So, these Truhart front shocks are like a step-brother to the Konis.  But they have 3/4" shorter shock bodies than the Koni STR.T (which are stock length), and this is actually REALLY important.  The Konis maintain the stock shock dimensions for a good reason; so the car hits the bump stops at the stock location, and that's important if you want to maintain your Honda's Honda-ness..... meaning Koni designs the shocks to closely match the stock Honda stroke and limits.


However, one of the Civic's limitations is the front strut length.  It's a very common problem on strut cars where the length of the strut body is long enough that when the car is lowered, the suspension compression stroke (how far it can compress before the bump stop is fully compressed...aka bottomed out) is too short.  When you lower the 06-11 Civic 2 inches, the front bump stop is sitting slightly compressed on top of the strut body when the car is at rest.  You hear that?  2" drop and you are already compressing the bump stop when the car is parked.  That means the car only has about 1.25" of compression travel, and that is entirely through the compression of the bump stop.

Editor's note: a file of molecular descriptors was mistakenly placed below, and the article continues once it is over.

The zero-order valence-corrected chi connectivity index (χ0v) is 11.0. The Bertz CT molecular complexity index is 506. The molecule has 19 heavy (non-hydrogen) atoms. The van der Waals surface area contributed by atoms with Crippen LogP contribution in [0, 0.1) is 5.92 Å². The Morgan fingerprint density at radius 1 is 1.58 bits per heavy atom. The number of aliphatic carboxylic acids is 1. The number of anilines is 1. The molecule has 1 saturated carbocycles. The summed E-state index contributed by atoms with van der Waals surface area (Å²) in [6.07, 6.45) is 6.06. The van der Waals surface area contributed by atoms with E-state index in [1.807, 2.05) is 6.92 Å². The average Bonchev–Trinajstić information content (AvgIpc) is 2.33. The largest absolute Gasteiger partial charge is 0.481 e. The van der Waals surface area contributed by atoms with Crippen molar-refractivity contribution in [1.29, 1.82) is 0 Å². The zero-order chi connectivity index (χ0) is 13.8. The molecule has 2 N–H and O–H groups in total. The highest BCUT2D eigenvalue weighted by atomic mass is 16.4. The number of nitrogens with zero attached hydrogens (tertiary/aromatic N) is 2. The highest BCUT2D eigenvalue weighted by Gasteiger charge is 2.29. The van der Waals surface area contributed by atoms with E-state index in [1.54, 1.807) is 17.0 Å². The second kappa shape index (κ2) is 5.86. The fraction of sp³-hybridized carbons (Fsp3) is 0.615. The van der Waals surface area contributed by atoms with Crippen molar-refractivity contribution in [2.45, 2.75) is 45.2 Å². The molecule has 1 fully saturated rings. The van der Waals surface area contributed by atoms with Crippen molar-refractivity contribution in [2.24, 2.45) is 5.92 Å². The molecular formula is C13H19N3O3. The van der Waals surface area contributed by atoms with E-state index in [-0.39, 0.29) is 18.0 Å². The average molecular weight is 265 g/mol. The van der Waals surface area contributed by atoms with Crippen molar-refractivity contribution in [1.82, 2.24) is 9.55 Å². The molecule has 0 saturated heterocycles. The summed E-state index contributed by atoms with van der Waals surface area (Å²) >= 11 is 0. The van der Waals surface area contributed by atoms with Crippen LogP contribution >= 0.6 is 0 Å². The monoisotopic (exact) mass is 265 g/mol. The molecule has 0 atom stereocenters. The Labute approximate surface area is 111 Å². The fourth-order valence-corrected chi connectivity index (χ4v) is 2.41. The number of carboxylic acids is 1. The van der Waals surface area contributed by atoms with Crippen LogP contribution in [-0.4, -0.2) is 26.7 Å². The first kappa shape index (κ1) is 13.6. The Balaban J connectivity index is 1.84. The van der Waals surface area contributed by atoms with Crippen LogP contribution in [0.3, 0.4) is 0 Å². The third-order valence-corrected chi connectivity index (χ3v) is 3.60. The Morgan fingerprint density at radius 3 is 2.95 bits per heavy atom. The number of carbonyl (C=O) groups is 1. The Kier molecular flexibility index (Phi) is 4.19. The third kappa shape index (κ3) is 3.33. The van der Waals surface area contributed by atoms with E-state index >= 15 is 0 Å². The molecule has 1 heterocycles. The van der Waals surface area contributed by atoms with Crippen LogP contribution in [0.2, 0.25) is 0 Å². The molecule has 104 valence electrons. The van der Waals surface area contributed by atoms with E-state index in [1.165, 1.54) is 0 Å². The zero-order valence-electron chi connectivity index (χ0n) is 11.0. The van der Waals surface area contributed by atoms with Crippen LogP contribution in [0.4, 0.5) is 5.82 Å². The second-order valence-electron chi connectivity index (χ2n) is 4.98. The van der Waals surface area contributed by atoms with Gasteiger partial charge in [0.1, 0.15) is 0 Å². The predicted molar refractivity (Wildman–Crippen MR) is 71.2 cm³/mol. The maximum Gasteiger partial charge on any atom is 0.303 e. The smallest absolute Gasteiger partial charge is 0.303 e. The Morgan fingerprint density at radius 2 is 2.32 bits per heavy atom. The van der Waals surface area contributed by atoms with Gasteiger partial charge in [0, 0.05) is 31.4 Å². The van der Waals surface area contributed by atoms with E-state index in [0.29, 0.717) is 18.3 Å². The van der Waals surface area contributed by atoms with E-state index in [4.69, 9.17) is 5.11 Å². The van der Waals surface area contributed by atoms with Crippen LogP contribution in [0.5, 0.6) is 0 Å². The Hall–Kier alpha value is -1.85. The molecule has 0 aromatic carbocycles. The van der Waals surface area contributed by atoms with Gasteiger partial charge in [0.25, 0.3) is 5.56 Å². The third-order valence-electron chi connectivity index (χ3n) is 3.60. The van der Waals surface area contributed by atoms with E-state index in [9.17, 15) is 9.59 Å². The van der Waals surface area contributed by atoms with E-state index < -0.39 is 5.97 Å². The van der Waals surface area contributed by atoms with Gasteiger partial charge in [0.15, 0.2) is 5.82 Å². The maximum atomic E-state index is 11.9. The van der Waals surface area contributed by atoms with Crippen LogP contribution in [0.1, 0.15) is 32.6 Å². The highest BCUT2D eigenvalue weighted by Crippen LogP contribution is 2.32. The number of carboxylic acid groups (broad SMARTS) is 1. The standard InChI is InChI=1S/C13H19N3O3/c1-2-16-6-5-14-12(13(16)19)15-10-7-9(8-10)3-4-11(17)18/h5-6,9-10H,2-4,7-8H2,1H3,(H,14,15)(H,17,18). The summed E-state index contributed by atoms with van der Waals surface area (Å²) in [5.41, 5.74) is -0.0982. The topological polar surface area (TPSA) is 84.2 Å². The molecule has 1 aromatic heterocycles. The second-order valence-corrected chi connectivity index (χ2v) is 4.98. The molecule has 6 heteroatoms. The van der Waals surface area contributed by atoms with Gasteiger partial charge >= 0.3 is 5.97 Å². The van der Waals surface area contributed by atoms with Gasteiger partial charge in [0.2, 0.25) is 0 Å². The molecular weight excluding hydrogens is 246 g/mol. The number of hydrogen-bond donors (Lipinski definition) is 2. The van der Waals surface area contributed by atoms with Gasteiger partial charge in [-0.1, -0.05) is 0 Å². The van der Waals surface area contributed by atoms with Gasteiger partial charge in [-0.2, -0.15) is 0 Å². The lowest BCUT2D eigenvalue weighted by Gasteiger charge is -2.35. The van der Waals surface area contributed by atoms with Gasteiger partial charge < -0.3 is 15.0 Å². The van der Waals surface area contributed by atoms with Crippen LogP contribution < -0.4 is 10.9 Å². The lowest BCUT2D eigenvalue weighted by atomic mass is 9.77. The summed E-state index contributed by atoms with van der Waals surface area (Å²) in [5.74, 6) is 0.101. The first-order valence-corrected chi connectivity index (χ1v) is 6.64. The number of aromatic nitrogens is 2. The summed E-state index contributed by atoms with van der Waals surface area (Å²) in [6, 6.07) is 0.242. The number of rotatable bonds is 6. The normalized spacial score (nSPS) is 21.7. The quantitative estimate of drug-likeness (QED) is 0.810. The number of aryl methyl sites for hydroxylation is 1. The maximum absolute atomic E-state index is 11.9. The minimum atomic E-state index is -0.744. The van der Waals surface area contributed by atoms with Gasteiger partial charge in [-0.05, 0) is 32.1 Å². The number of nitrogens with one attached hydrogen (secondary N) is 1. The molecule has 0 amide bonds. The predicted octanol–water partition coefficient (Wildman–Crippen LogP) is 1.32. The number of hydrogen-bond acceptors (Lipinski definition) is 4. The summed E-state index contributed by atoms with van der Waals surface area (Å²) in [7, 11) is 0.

The Truhart front strut is 3/4" shorter in body length, which means a 2" drop, the front bump stop isn't touching the top of the shock body at all and you have 2.0" of compression travel (60% more!).... and that's a very good thing for people wanting to lower their Civic that much.


Is it important for drops of 1" only?  No not really.  Still, the question I will get for sure is, "What if I want to drop the car 1.5" like with Neuspeed Sport springs?"   My answer will be easy.... if you drop the car 1.5", you will benefit from a shorter shock body?  Is it enough to purchase the Truhart shocks over the Koni S.TRT?  It's up to you, but I would probably go for the Truharts in front.



In the back, the Truhart shocks are a hair stiffer on the compression side than the Koni STR.T.  So, they will have a hair stiffer feel over bumps and in fast transitions, but they still are not as stiff as the HFP shocks.  The Truharts are in between the HFP and Koni STR.T on compression in the rear.  The Truharts will feel almost the same as the Koni STR.T and quite different from the HFP shocks because the low-velocity range is more similar to the Konis.  So, the Truhart rear shocks will have more of a comfort feel than the HFP rear shocks, which is a good thing for anyone wanting a comfortable ride.